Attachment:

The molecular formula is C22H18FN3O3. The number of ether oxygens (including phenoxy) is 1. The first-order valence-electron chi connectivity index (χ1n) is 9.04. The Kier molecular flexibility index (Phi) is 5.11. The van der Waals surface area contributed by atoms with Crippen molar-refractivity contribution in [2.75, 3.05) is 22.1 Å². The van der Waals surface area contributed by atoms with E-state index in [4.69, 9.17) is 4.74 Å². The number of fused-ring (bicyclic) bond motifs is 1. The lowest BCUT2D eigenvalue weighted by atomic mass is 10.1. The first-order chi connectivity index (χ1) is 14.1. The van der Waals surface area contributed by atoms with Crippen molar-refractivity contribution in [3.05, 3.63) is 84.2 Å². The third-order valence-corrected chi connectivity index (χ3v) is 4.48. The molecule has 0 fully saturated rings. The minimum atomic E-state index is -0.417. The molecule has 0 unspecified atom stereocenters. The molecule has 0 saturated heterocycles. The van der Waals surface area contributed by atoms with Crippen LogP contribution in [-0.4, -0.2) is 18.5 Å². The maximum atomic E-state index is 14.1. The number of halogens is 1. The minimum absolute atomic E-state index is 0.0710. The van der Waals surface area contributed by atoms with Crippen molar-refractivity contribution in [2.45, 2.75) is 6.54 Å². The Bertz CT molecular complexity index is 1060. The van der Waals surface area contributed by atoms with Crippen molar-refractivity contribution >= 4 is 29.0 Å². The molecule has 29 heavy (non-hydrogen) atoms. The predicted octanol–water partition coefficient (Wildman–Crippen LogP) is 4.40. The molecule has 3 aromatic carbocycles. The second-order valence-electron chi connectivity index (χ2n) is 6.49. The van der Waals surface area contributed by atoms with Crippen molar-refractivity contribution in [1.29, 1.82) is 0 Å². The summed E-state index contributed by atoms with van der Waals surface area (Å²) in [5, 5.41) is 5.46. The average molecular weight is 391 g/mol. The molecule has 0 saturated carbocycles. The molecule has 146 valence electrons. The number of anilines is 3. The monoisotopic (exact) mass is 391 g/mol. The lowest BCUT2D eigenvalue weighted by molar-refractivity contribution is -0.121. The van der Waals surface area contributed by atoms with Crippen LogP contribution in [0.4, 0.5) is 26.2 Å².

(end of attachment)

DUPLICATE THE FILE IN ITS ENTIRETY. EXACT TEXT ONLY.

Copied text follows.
The molecular formula is C22H18FN3O3. The number of ether oxygens (including phenoxy) is 1. The first-order valence-electron chi connectivity index (χ1n) is 9.04. The Kier molecular flexibility index (Phi) is 5.11. The van der Waals surface area contributed by atoms with Crippen molar-refractivity contribution in [2.75, 3.05) is 22.1 Å². The van der Waals surface area contributed by atoms with E-state index in [4.69, 9.17) is 4.74 Å². The number of fused-ring (bicyclic) bond motifs is 1. The lowest BCUT2D eigenvalue weighted by atomic mass is 10.1. The first-order chi connectivity index (χ1) is 14.1. The van der Waals surface area contributed by atoms with Crippen molar-refractivity contribution in [3.05, 3.63) is 84.2 Å². The third-order valence-corrected chi connectivity index (χ3v) is 4.48. The molecule has 0 fully saturated rings. The minimum atomic E-state index is -0.417. The molecule has 0 unspecified atom stereocenters. The molecule has 0 saturated heterocycles. The van der Waals surface area contributed by atoms with Crippen LogP contribution in [-0.4, -0.2) is 18.5 Å². The maximum atomic E-state index is 14.1. The number of halogens is 1. The minimum absolute atomic E-state index is 0.0710. The van der Waals surface area contributed by atoms with Crippen molar-refractivity contribution in [2.45, 2.75) is 6.54 Å². The Bertz CT molecular complexity index is 1060. The van der Waals surface area contributed by atoms with Crippen molar-refractivity contribution >= 4 is 29.0 Å². The molecule has 29 heavy (non-hydrogen) atoms. The predicted octanol–water partition coefficient (Wildman–Crippen LogP) is 4.40. The molecule has 3 aromatic carbocycles. The second-order valence-electron chi connectivity index (χ2n) is 6.49. The van der Waals surface area contributed by atoms with Crippen molar-refractivity contribution in [1.29, 1.82) is 0 Å². The summed E-state index contributed by atoms with van der Waals surface area (Å²) in [5, 5.41) is 5.46. The average molecular weight is 391 g/mol. The molecule has 0 saturated carbocycles. The molecule has 146 valence electrons. The number of anilines is 3. The monoisotopic (exact) mass is 391 g/mol. The lowest BCUT2D eigenvalue weighted by molar-refractivity contribution is -0.121. The van der Waals surface area contributed by atoms with Crippen LogP contribution in [0.4, 0.5) is 26.2 Å².